Praise for RFA Mounts Bay's hurricane relief work

RFA Mounts Bay has been praised for her humanitarian work by the head of the Royal Fleet Auxiliary.

Commodore Duncan Lamb visited the ship in Barbados following her efforts in the wake of Hurricane Dorian.

The amphibious support ship delivered 3,000 ration packs, nearly 100 tonnes of water, more than 900 emergency shelter kits and 1,000 hygiene kits to people of the Bahamas.

Everyone involved in the demanding operation was thanked by Cdre Lamb, from the engineers to the Wildcat crew.

He said: "As head of service, I am very proud of the contribution you made to saving life and bringing hope and reassurance in the wake of a life-changing event for the people of the Abaco Islands.

"You exemplified the strength of a whole force approach with the RFA, Royal Navy, Army, Royal Marines and US Coastguard delivering specialist skills.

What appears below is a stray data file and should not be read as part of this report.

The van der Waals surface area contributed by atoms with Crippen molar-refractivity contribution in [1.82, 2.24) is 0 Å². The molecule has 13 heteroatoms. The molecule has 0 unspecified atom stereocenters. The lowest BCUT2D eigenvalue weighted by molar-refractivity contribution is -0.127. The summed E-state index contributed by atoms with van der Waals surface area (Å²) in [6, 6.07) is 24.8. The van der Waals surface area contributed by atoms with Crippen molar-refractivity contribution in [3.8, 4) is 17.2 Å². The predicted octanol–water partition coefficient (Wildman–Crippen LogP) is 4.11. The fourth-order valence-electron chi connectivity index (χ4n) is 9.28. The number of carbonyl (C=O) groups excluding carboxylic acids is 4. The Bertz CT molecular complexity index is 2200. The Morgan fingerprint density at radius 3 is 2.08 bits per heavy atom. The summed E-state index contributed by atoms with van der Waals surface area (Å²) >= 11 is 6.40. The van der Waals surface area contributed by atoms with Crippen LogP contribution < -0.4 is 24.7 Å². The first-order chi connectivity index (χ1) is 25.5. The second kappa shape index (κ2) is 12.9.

As head of service, I am very proud of the contribution you made to saving life and bringing hope and reassurance in the wake of a life-changing event for the people of the Abaco Islands.

Commodore Duncan Lamb

"While those ashore found themselves in the glare of international media, mission success was achieved through the commitment of the on board engineers, catering staff, communicators and Ops team, who kept ship, helicopter, boats and people fighting fit."

During his visit, Cdre Lamb passed on messages of thanks from First Sea Lord Admiral Tony Radakin and defence minister Ben Wallace.

Hurricane Dorian was the strongest hurricane on record to make landfall in the Caribbean, with sustained wind speeds of 185mph.

RFA Mounts Bay was the first ship on the scene after the hurricane hit; providing much needed assistance and support to the people of the Great Abaco Islands.

The ship's company sent aid to nine communities on seven islands over an intense 10-day period of relief operations. Meanwhile, the Wildcat crew conducted reconnaissance flights and helped evacuate casualties.